Nicole Long

Post-doctoral research associate        
niclong (at) uoregon (dot) edu
Research Interests

I am interested in understanding how we use strategic, goal directed processes to store and retrieve memories. Using various techniques including scalp EEG, intracranial EEG, and fMRI, I hope to answer questions about how various brain regions support learning and interact with one another to promote successful memory formation and retrieval. 

Academic Positions and Research Experience

Post-doctoral research associate
University of Oregon
Advisor: Brice Kuhl
2015 - Present

Lab Manager
Brown University
Advisor: David Badre
2008 - 2010


Ph.D., Psychology
University of Pennsylvania
Advisor: Michael Kahana
2010 - 2015

B.A., Psychology with Honors, Summa Cum Laude
New York University
Advisor: Lila Davachi
2005 - 2008

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Selected Publications

Long, N. M. And Kuhl, B. A. (2018). Bottom-up and town-down factors differentially influence stimulus representations across large-scale attentional networks. Journal of Neuroscience, 38 (10), 2495-2504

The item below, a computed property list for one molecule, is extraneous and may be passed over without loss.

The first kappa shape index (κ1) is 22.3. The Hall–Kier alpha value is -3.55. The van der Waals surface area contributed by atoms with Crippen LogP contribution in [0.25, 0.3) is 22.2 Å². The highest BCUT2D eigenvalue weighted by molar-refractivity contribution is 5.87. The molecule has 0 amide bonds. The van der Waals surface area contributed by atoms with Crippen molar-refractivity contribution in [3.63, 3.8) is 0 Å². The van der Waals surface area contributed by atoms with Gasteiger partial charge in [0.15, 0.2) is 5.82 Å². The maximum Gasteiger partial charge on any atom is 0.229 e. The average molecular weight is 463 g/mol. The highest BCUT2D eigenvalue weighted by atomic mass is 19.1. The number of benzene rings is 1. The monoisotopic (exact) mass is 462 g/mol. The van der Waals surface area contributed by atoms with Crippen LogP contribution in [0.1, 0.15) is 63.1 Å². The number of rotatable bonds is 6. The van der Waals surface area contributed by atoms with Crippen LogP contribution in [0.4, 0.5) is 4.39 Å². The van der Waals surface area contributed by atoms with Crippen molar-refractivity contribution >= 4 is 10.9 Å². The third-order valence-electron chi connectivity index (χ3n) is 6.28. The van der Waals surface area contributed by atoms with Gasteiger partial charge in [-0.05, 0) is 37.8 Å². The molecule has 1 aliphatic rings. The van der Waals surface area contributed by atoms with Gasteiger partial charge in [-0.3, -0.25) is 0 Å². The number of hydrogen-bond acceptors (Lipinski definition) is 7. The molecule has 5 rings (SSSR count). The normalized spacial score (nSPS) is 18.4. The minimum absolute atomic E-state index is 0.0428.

Long, N. M., Sperling, M. R., Worrell, G. A., Davis, K. A., Lucas, T. H., Lega, B. C., Jobst, B. C., Sheth, S. A., Zaghloul, K., Stein, J. M., Das, S. R., Gorniak, R. and Kahana, M. J. (2017) Contextually mediated spontaneous retrieval is specific to the hippocampus. Current Biology. 27, 1-6

Long, N. M. and Kahana, M. J. (2017) Modulation of task demands suggests that semantic processing interferes with the formation of episodic associations
Journal of Experimental Psychology: Learning, Memory & Cognition. 43, 167-176

Long, N. M., Lee, H. and Kuhl, B.A. (2016) Hippocampal mismatch signals are modulated by the strength of neural predictions and their similarity to outcomesJournal of Neuroscience, 36 (50), 12677-12687

Long, N. M. and Kahana, M. J. (2015) Successful memory formation is driven by contextual encoding in the core memory networkNeuroImage 119, 332-337, doi:10.1016/j.neuroimage.2015.06.073

Long, N. M., Danoff, M. S., and Kahana, M. J. (2015) Recall dynamics reveal the retrieval of emotional context. Psychonomic Bulletin and Review 22(5), 1328-1333

Long, N. M., Burke, J. F., and Kahana, M. J. (2014) Subsequent memory effects in intracranial and scalp EEGNeuroImage, 84, 488-494.

Long, N.M., Ö
ztekin, I., Badre, D. (2010) Separable prefrontal cortex contributions to free recall. Journal of Neuroscience, 30, 10967-10976.

Conference Presentations